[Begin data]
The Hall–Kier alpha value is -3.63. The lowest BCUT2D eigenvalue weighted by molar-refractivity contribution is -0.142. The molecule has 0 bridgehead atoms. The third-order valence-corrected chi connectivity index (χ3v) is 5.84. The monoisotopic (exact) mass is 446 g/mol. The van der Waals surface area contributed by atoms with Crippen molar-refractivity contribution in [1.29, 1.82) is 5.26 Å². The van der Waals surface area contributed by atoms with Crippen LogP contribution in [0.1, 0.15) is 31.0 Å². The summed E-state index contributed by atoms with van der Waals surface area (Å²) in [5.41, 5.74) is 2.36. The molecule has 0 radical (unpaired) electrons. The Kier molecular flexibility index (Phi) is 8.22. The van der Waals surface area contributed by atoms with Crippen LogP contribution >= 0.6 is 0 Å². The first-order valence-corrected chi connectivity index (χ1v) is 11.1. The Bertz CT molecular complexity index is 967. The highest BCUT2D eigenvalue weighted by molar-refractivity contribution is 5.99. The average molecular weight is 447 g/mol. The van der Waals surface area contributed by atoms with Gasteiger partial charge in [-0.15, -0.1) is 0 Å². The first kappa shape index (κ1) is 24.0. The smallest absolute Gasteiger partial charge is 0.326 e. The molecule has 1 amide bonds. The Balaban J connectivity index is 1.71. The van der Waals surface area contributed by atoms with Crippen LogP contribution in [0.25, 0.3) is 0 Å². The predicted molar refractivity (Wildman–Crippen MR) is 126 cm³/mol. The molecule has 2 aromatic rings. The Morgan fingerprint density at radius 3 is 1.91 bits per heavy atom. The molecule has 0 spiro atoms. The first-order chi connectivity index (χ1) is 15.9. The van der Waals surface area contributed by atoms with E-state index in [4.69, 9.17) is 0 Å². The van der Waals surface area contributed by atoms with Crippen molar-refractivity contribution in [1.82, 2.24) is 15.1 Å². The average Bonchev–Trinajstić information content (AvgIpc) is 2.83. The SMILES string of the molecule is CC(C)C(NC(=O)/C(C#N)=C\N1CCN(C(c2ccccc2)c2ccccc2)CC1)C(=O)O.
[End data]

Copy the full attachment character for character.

The Hall–Kier alpha value is -3.63. The lowest BCUT2D eigenvalue weighted by molar-refractivity contribution is -0.142. The molecule has 0 bridgehead atoms. The third-order valence-corrected chi connectivity index (χ3v) is 5.84. The monoisotopic (exact) mass is 446 g/mol. The van der Waals surface area contributed by atoms with Crippen molar-refractivity contribution in [1.29, 1.82) is 5.26 Å². The van der Waals surface area contributed by atoms with Crippen LogP contribution in [0.1, 0.15) is 31.0 Å². The summed E-state index contributed by atoms with van der Waals surface area (Å²) in [5.41, 5.74) is 2.36. The molecule has 0 radical (unpaired) electrons. The Kier molecular flexibility index (Phi) is 8.22. The van der Waals surface area contributed by atoms with Crippen LogP contribution >= 0.6 is 0 Å². The first-order valence-corrected chi connectivity index (χ1v) is 11.1. The Bertz CT molecular complexity index is 967. The highest BCUT2D eigenvalue weighted by molar-refractivity contribution is 5.99. The average molecular weight is 447 g/mol. The van der Waals surface area contributed by atoms with Gasteiger partial charge in [-0.15, -0.1) is 0 Å². The first kappa shape index (κ1) is 24.0. The smallest absolute Gasteiger partial charge is 0.326 e. The molecule has 1 amide bonds. The Balaban J connectivity index is 1.71. The van der Waals surface area contributed by atoms with Crippen LogP contribution in [0.25, 0.3) is 0 Å². The predicted molar refractivity (Wildman–Crippen MR) is 126 cm³/mol. The molecule has 2 aromatic rings. The Morgan fingerprint density at radius 3 is 1.91 bits per heavy atom. The molecule has 0 spiro atoms. The first-order chi connectivity index (χ1) is 15.9. The van der Waals surface area contributed by atoms with E-state index in [4.69, 9.17) is 0 Å². The van der Waals surface area contributed by atoms with Crippen molar-refractivity contribution in [1.82, 2.24) is 15.1 Å². The average Bonchev–Trinajstić information content (AvgIpc) is 2.83. The SMILES string of the molecule is CC(C)C(NC(=O)/C(C#N)=C\N1CCN(C(c2ccccc2)c2ccccc2)CC1)C(=O)O.